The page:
The April 14 volcanic explosion in Eyjafjallajökull, Iceland came as a surprise to most people stateside, across the ocean, and caught in limbo while traveling between the two. For the Stanford students participating in the Bing Overseas Studies Program in Oxford this quarter, only a series of fortunate coincidences prevented the program from being completely paralyzed by the now-notorious ash cloud.
Over the course of several days in mid-April, the United Kingdom and several other European countries deemed air travel unsafe due to the presence of the ash cloud over part of the continent. On April 15, the United Kingdom suspended all air travel into and out of the country, only partially lifting the ban an agonizing five days later. The Stanford-in-Oxford students mainly arrived in the country on April 12, narrowly—and fortunately—missing the air travel suspension.
Stephanie Williams, Administrator at the Stanford Center in Oxford, was relieved when acknowledging the near miss with a logistical nightmare. She explains, “It would have been chaotic if the eruptions had occurred before everybody arrived on the 12th. The thought of getting everybody up and running when arriving in dribs and drabs and, possibly, very late, is nightmarish, so I’m thankful that we weren’t faced with that particular challenge.”
But given the travel restrictions, several of the program’s participants have experienced difficulties that have impacted them either academically or personally. In the Oxford program, Stanford students work in one-on-one academic environments with tutors—graduate students or faculty members. The tutorial system requires weekly meetings and weekly 7-10 page essays from students.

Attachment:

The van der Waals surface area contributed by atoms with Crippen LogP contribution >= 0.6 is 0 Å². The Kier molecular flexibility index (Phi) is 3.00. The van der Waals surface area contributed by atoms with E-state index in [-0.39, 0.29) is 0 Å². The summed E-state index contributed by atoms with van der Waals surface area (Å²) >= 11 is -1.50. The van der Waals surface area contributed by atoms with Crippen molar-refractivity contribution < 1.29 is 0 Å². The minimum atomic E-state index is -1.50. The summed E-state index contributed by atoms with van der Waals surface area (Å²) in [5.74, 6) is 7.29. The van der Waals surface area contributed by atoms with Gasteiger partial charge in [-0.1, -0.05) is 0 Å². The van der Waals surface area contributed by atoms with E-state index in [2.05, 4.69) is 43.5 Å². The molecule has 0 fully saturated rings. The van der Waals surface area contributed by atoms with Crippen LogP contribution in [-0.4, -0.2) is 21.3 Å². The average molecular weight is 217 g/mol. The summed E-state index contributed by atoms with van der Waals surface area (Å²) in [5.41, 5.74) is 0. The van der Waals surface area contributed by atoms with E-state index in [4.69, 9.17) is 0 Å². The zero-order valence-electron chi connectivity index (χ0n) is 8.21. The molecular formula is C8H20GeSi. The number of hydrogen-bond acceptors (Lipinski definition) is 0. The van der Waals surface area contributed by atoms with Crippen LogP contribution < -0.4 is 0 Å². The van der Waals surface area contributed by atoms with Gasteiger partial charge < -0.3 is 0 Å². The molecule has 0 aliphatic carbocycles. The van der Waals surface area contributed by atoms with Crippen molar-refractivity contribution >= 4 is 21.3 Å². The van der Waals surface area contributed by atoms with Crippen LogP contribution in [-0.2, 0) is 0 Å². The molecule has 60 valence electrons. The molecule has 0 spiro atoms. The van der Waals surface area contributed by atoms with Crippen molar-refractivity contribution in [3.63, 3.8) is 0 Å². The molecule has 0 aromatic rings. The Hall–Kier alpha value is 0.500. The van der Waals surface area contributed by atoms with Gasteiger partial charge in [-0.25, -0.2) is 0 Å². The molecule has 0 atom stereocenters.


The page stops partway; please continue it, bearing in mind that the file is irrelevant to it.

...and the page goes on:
Because her tutor was stuck in South Africa during the first week of tutorial meetings, Ana Hauswirth ’11, is now a week behind her peers. She will likely have to make up her weekly essay and meeting later this quarter. “I can’t tell how much it will really affect me yet, but I am not looking forward to putting a tutorial into one less week than usual!” Hauswirth offered.
Katy Peaslee ’10 also found herself without a tutor in the volcanic eruption’s aftermath. Peaslee, a senior, intends to return early to Stanford from Oxford so that she can walk at graduation. Her original solution was to meet with her tutor earlier than the program’s other participants, but her tutor was stranded in New York during their first scheduled meeting. Thus, like Hauswirth, Peaslee will likely have to double her workload at some point in the quarter in order to get back on schedule.
In a more personal case, Cristal Garcia ’11, worried for days about whether she would be able to return to the U.S. for her older brother’s wedding during the April 23-25 weekend. The debate about state regulations of the airlines’ arrivals and departures held Garcia’s attention. “I was stressing myself out keeping up with the news since the [volcano] erupted and [I was] getting frustrated at the possibility of it just being a political complication as to why they wouldn’t let flights take off from Heathrow,” Garcia said.
Planes were permitted to depart from the U.K. just 2 days before Garcia needed to leave for the wedding. Though she managed to avoid the regret and disappointment she would have felt had she missed the wedding, emotions ran high before she heard the good news. “Yes, I have two brothers and one sister and plenty of other weddings to attend, but I was still regretting my coming to Oxford,” she said.